What we don’t know about Mexican cuisine could fill the pages of a massive book. And now it does. Margarita Carrillo Arronte, a chef, teacher, restaurateur, TV host and the Mexican Ministry of Agriculture's chef is the first Mexican author to have written a comprehensive book on Mexican food in English. Last week I had the great pleasure of meeting her and learning more about Mexican cuisine and her book, Mexico: The Cookbook.
How long did the book take to write and why did you write it in English?
It took two years, but a lifetime, starting with being raised in Mexico, eating and cooking there. I always wanted to write this book in English, because I saw a need. There are other books on Mexican food in English, but not written by someone from Mexico.
The book is on the cuisines of Mexico, not the cuisine. Because there are eight regions and the weather, the culture and the people are different. The cuisine is completely different from one region to another. The Northern part of Mexico doesn’t have the range of ingredients you find in the South but all they have some great recipes. Some regions have indigenous people with very strong food traditions. We have influences from many different countries--France, Spain, the Philippines. We had trade relations with Asia going back hundreds of years ago.
What are the major misunderstandings about Mexican food?
1. That it’s unhealthy, greasy and cheap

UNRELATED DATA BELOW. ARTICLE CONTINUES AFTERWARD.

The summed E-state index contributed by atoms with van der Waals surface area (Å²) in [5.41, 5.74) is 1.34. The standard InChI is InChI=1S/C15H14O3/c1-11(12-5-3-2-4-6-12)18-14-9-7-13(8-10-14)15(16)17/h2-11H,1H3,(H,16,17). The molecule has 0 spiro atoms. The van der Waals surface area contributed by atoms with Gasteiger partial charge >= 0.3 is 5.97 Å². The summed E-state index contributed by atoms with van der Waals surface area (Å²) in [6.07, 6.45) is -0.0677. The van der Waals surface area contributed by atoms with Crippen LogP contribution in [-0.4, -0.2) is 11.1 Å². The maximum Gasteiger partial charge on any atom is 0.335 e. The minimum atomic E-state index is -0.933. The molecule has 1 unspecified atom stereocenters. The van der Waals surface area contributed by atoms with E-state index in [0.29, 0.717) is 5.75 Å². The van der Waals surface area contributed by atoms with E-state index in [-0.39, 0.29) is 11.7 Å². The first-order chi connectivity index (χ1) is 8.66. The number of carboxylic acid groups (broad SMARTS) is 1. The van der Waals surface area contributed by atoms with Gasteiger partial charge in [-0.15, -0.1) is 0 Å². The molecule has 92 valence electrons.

2. That it’s too spicy
3. That it’s about quantity not quality
4. That Mexican food is served with rice and beans. That’s Tex Mex, not Mexican.
5. That red rice! It’s often cooked badly. The rice is over toasted and it doesn’t taste good.
When people come to Mexico, what should they eat?
A variety of food, such as the real burritos of Baja which are nothing like what you find in California, and different kinds of beans. Eat at the little places with local flavors. Eat what the locals eat, not just what’s served to tourists.
Your book has 700 recipes, what are the recipes readers should try first?
1. Start with the easy recipes, ceviches and salsas.
2. Learn the technique of dry toasting, we toast everything—chiles, tomatillos, onions, garlic, spices.
3. Try some of the simpler soups
4. We have lots of egg dishes, try one like Huevos Rabos de Mestiza, a Yucatecan dish of eggs with chiles, tomatoes and tomatillos.
5. Make a dessert such as arroz con leche.